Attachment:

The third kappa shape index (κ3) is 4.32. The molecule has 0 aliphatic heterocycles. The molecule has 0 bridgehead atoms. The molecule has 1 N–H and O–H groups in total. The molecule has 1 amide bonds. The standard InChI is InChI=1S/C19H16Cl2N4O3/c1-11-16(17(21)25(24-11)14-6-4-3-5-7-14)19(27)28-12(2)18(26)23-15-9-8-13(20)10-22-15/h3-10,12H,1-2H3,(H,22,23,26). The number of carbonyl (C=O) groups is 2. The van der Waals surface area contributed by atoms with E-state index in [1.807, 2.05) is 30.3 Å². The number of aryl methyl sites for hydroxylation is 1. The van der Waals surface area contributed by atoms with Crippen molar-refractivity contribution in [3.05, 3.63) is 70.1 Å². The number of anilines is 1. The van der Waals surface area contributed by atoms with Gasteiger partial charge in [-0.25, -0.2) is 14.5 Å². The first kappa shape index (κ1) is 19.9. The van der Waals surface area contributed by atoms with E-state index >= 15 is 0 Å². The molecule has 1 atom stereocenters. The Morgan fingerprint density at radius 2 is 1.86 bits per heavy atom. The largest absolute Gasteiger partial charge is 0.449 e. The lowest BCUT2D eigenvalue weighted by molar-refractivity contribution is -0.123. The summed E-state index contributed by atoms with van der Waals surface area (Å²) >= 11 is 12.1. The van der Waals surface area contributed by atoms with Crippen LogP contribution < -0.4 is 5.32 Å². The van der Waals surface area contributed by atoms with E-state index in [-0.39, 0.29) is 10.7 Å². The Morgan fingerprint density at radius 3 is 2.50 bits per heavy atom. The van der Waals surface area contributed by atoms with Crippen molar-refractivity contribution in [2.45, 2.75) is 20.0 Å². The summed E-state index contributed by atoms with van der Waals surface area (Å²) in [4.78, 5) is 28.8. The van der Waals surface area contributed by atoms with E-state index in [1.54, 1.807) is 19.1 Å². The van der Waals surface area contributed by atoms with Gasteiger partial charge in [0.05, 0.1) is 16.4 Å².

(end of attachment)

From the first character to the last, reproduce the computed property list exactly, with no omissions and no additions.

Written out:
The third kappa shape index (κ3) is 4.32. The molecule has 0 aliphatic heterocycles. The molecule has 0 bridgehead atoms. The molecule has 1 N–H and O–H groups in total. The molecule has 1 amide bonds. The standard InChI is InChI=1S/C19H16Cl2N4O3/c1-11-16(17(21)25(24-11)14-6-4-3-5-7-14)19(27)28-12(2)18(26)23-15-9-8-13(20)10-22-15/h3-10,12H,1-2H3,(H,22,23,26). The number of carbonyl (C=O) groups is 2. The van der Waals surface area contributed by atoms with E-state index in [1.807, 2.05) is 30.3 Å². The number of aryl methyl sites for hydroxylation is 1. The van der Waals surface area contributed by atoms with Crippen molar-refractivity contribution in [3.05, 3.63) is 70.1 Å². The number of anilines is 1. The van der Waals surface area contributed by atoms with Gasteiger partial charge in [-0.25, -0.2) is 14.5 Å². The first kappa shape index (κ1) is 19.9. The van der Waals surface area contributed by atoms with E-state index >= 15 is 0 Å². The molecule has 1 atom stereocenters. The Morgan fingerprint density at radius 2 is 1.86 bits per heavy atom. The largest absolute Gasteiger partial charge is 0.449 e. The lowest BCUT2D eigenvalue weighted by molar-refractivity contribution is -0.123. The summed E-state index contributed by atoms with van der Waals surface area (Å²) >= 11 is 12.1. The van der Waals surface area contributed by atoms with Crippen LogP contribution < -0.4 is 5.32 Å². The van der Waals surface area contributed by atoms with E-state index in [-0.39, 0.29) is 10.7 Å². The Morgan fingerprint density at radius 3 is 2.50 bits per heavy atom. The van der Waals surface area contributed by atoms with Crippen molar-refractivity contribution in [2.45, 2.75) is 20.0 Å². The summed E-state index contributed by atoms with van der Waals surface area (Å²) in [4.78, 5) is 28.8. The van der Waals surface area contributed by atoms with E-state index in [1.54, 1.807) is 19.1 Å². The van der Waals surface area contributed by atoms with Gasteiger partial charge in [0.05, 0.1) is 16.4 Å².